053: How Chris Guthrie Makes 6 Figures Selling WordPress Plugins Online

Chris Guthrie

I met Chris Guthrie at the Fincon Expo and I’m really glad that we had a chance to hang out. Chris is well known for making 6 figures with the Amazon Associates program and he also runs a 6 figure business selling WordPress plugins called BoostWP.com.

A lot of people believe that you have to know how to code in order to succeed in selling software. But not only is Chris not a technical guy, but he has found a way to get tens of thousands of websites to use his plugins. If you are interested in creating and selling WordPress plugins online, then this interview is a must listen. Enjoy!

What You’ll Learn

  • How Chris came up with the idea for his cash cow WordPress plugin EasyAZon
  • How to find a software person as a partner
  • How Chris comes up with ideas for winning WordPress plugins
  • How to make sure your plugin will make money before you start coding
  • Chris’ biggest mistake when developing software online
  • Why Chris moved over to the freemium model
  • How important is it to get your plugin on WordPress.org
  • Do plugin reviews matter at all?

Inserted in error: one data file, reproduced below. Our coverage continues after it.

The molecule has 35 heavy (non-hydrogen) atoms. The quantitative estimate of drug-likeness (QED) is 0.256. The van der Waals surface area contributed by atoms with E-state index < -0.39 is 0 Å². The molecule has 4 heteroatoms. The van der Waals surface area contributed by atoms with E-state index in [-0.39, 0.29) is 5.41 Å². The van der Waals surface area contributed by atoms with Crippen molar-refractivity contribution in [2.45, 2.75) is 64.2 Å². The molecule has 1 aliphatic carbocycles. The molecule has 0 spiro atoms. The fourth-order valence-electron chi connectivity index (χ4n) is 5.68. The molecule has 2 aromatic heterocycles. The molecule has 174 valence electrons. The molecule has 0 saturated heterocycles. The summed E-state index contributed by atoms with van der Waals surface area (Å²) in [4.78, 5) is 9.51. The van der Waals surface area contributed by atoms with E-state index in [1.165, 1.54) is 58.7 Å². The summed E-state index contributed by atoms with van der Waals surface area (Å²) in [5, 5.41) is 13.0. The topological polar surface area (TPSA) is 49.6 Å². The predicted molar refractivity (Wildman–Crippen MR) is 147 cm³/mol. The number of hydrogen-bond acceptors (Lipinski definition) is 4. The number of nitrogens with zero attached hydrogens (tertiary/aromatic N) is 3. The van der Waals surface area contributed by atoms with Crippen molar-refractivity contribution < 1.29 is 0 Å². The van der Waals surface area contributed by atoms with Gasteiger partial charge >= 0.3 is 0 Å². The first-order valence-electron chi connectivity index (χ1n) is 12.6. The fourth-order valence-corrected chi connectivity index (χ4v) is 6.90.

• How to handle software support for a WordPress plugin
  • Why Chris moved away from developing WordPress themes to plugins
  • How to launch a WordPress plugin

Other Resources And Books

Transcript

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You are listening to the My Wife Quit Her Job podcast, where I bring in successful bootstrapped business owners to teach us what strategies are working and what strategies are not. Now this isn’t one of those podcasts where we bring on famous entrepreneurs simply to celebrate their success. Instead I have them take us back to the beginning and delve deeply into the exact strategies they used early on to gain traction for their businesses.

Now if you enjoy this podcast please leave me a review on iTunes, and enter my podcast contest where I’m giving away free one on one business consults every single month. For more information, go to www.mywifequitherjob.com/contest. And if you are interested in starting your own online business, be sure to sign up for my free six day mini course where I’ll show you how my wife and I managed to make over 100k in profit in our first year of business. Go to www.mywifequitherjob.com for more information. Now onto the show.

Welcome to the My Wife Quit Her Job podcast. We will teach you how to create a business that suits your lifestyle so you can spend more time with your family and focus on doing the things that you love. Here is your host Steve Chou.